A bill has been introduced in the Tennessee state legislature that would give wedding vendors the right to turn down same-sex couples as customers.
The bill would allow businesses such as venue owners, caterers, cake makers, party planners, photographers and florists to refuse service to gay and lesbian marriages if they go against their "sincerely held religious beliefs," The Tennessean reported.
The measure, which is scheduled for debate in the state Senate this week, was put forward by state Sen. Brian Kelsey, the Republican chairman of that chamber's Judiciary Committee.
"We want to make sure we protect the conscience and religious freedom of businesses," said the bill’s co-sponsor, state Sen. Mike Bell. A companion bill has also been proposed in the House.
A series of court cases are being conducted in states to legalize same-sex marriage, which would in some cases, including Tennessee, strike down state constitutional bans on such ceremonies.
Last week, a federal court judge ruled that Kentucky must recognize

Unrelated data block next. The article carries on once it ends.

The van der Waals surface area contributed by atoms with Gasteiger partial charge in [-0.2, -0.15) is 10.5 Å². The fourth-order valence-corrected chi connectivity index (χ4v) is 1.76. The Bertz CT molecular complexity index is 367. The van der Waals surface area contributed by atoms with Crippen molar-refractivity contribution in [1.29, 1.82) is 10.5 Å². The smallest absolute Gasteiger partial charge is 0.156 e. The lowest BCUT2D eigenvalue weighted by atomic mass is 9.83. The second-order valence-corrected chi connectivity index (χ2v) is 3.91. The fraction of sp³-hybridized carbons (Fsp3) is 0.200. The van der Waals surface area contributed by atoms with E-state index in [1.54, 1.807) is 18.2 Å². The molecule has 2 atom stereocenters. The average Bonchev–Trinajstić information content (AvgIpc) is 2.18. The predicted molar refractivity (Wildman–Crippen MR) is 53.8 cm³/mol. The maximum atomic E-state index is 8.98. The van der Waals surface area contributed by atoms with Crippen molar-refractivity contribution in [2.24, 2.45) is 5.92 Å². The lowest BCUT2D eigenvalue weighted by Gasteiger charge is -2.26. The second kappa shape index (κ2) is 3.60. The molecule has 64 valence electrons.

out-of-state same-sex marriages for official purposes. The U.S. Supreme Court will eventually decide whether same-sex unions are legal.
The Tennessee legislation is aimed at preventing lawsuits filed against wedding vendors who refuse to work with same-sex couples and could circumvent the court challenges against Tennessee’s state-sex ban.
But the bill has already come under fire from gay rights activists in the Volunteer state, including the Tennessee Equality Project, which says that it discriminates against gay, lesbian, bisexual and transgendered people.
"This just sends the wrong message about Tennessee," said Chris Sanders, the group’s executive director. "Why not hang signs on the doors telling every group you don’t want to serve?"
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